“I was eager to absorb everything I could about finance, marketing, organizational behavior and competitor analysis so that I could go back [to the AbilityLab] and accept greater responsibilities,” Smith says.
In 2006, she became CEO and helped lead the bold vision for the new Shirley Ryan AbilityLab. Her mentors, she says, have been other “mom-CEOs and successful male leaders.”
Women leaders may experience extra hurdles, yet they have additional benefits to offer patients. “If I’m not wearing my lab coat or hospital
ID, many assume that I’m not the CEO-doctor in the room,” Smith says. But being a wife and mother “has taught me to be organized, listen carefully, manage my time with the precision of a scalpel and make time to savor the present.”
Most of her drive to provide state-of-the-art care and cures, though, comes from patients. When Smith became CEO, “I listened to what they said they wanted — new research, new products, new discoveries. All of those words are code for ‘cures,’” she says.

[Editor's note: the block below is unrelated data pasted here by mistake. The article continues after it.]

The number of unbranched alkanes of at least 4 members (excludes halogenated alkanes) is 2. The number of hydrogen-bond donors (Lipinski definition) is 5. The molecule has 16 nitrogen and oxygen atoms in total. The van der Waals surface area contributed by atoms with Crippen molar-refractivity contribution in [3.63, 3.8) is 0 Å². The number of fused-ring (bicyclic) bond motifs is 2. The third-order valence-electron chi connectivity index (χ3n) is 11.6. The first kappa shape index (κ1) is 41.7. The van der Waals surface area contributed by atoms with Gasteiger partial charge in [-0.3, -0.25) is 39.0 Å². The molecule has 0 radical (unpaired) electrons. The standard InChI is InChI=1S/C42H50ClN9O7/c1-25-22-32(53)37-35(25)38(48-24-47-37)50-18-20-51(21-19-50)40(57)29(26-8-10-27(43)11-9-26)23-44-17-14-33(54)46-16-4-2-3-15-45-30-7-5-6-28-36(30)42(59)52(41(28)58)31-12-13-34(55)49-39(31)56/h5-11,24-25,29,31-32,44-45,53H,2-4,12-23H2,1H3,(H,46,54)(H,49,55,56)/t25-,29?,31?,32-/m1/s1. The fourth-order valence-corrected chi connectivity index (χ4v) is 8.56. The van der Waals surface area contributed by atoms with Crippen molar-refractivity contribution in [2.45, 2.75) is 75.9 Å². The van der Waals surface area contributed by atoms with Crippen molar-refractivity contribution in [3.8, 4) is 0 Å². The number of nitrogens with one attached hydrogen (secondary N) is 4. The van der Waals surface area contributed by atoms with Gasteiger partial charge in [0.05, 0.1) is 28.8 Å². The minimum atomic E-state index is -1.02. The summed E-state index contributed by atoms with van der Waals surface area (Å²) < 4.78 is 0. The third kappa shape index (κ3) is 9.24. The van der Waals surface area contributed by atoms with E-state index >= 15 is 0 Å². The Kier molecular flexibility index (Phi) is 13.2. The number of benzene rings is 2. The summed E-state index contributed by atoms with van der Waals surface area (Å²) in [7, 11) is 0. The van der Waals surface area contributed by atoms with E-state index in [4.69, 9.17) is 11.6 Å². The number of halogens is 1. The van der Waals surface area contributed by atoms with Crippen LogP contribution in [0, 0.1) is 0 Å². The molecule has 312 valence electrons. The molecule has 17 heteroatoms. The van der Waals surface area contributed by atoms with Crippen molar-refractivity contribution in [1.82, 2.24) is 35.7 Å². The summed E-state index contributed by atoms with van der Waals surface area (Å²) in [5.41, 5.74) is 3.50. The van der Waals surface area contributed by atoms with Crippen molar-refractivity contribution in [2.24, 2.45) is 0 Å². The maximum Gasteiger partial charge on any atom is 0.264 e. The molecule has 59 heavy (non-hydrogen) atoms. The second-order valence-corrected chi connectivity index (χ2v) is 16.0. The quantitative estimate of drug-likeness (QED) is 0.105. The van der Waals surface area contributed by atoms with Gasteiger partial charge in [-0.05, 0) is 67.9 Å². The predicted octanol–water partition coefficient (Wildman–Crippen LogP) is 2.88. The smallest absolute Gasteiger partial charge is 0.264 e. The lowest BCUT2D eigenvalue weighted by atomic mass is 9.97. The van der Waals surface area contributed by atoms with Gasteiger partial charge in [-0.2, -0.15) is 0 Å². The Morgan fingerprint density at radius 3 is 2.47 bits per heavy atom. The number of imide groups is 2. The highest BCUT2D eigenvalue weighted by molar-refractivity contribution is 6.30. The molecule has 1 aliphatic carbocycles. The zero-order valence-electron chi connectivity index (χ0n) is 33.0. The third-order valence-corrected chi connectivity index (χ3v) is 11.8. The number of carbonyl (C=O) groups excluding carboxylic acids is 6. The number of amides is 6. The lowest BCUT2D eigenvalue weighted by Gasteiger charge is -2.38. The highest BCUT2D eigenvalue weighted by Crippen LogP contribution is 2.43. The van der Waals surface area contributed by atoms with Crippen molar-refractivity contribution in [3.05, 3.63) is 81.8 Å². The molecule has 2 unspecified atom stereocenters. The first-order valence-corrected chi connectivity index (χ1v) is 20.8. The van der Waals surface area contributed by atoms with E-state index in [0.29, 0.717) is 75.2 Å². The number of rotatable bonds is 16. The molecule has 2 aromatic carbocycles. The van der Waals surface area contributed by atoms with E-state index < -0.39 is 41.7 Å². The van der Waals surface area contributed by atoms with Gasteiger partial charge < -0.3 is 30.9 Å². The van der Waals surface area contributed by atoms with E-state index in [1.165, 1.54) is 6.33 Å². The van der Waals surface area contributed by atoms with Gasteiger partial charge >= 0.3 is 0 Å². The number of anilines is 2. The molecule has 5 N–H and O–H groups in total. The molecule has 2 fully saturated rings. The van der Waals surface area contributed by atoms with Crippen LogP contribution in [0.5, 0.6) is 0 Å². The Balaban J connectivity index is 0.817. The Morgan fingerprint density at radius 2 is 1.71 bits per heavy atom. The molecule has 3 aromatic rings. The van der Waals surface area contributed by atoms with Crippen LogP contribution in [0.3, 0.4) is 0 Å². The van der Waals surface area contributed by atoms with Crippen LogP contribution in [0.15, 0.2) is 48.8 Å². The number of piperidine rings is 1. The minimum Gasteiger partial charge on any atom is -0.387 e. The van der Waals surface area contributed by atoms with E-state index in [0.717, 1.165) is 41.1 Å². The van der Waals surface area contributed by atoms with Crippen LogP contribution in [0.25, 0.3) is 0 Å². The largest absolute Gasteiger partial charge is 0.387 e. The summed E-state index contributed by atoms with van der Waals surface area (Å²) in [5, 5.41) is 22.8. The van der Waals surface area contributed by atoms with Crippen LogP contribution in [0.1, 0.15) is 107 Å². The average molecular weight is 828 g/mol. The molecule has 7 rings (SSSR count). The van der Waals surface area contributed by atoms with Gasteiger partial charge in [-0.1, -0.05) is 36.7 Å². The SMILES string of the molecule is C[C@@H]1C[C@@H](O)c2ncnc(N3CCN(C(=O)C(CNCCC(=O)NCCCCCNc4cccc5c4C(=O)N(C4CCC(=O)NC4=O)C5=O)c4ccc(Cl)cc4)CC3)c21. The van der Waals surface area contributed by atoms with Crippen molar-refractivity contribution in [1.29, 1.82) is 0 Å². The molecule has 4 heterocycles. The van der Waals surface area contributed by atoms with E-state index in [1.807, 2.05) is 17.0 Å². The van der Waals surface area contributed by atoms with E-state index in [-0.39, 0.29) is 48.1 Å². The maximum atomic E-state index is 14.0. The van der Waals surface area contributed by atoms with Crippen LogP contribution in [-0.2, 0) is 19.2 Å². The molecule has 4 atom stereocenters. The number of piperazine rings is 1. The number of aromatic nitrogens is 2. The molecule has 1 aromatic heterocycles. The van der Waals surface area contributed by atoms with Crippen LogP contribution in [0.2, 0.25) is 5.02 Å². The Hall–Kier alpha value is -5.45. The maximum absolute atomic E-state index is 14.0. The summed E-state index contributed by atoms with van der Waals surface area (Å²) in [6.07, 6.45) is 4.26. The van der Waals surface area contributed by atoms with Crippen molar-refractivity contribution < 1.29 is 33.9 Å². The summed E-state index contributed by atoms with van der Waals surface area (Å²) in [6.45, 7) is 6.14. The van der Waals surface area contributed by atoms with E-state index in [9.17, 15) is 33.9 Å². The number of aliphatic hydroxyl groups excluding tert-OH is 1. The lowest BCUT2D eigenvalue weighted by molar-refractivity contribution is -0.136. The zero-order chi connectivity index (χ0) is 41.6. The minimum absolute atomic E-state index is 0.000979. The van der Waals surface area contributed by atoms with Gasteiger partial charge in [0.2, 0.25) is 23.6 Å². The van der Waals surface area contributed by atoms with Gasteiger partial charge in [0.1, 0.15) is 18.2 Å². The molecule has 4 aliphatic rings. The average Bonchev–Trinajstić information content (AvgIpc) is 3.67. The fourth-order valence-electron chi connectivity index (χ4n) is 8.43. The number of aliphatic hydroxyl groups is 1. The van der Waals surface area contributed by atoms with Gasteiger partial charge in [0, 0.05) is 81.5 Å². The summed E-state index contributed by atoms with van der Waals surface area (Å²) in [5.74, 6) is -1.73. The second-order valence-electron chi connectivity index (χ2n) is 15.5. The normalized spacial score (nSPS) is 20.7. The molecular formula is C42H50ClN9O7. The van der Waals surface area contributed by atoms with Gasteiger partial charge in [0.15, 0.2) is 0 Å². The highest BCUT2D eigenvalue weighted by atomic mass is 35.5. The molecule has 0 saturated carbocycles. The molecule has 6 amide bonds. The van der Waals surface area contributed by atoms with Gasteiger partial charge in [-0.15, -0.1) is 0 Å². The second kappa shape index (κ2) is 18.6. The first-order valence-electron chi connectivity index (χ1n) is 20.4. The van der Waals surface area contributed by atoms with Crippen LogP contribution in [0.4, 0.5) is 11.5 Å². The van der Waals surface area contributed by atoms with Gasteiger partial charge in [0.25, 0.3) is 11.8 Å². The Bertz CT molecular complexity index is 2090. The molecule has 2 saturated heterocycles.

When she was a young physician, Smith never envisioned being a hospital CEO. “But as a young woman, I did envision having an extraordinary career. I didn’t know back then exactly what that meant. But I realize it now — and I’m not done yet.”
Jyoti Patel, MD, UChicago Medicine
At age 9, Jyoti Patel’s father passed away from pancreatic cancer. From that moment on, Patel watched her mother become the family’s sole caregiver while maintaining an active career as a physician.
“She was an incredible role model and inspiration — new immigrant, single mother, excellent physician. I am indebted to her — she really paved the road for me,” Patel says.
Now director of thoracic oncology at UChicago Medicine and professor of medicine at University of Chicago, Patel takes a bench-to-bedside approach to medicine, learning from each patient and pushing for the best for them. “For years, we made incremental steps, but we’re coming to an era in which we’re making these giant leaps forward,” she says.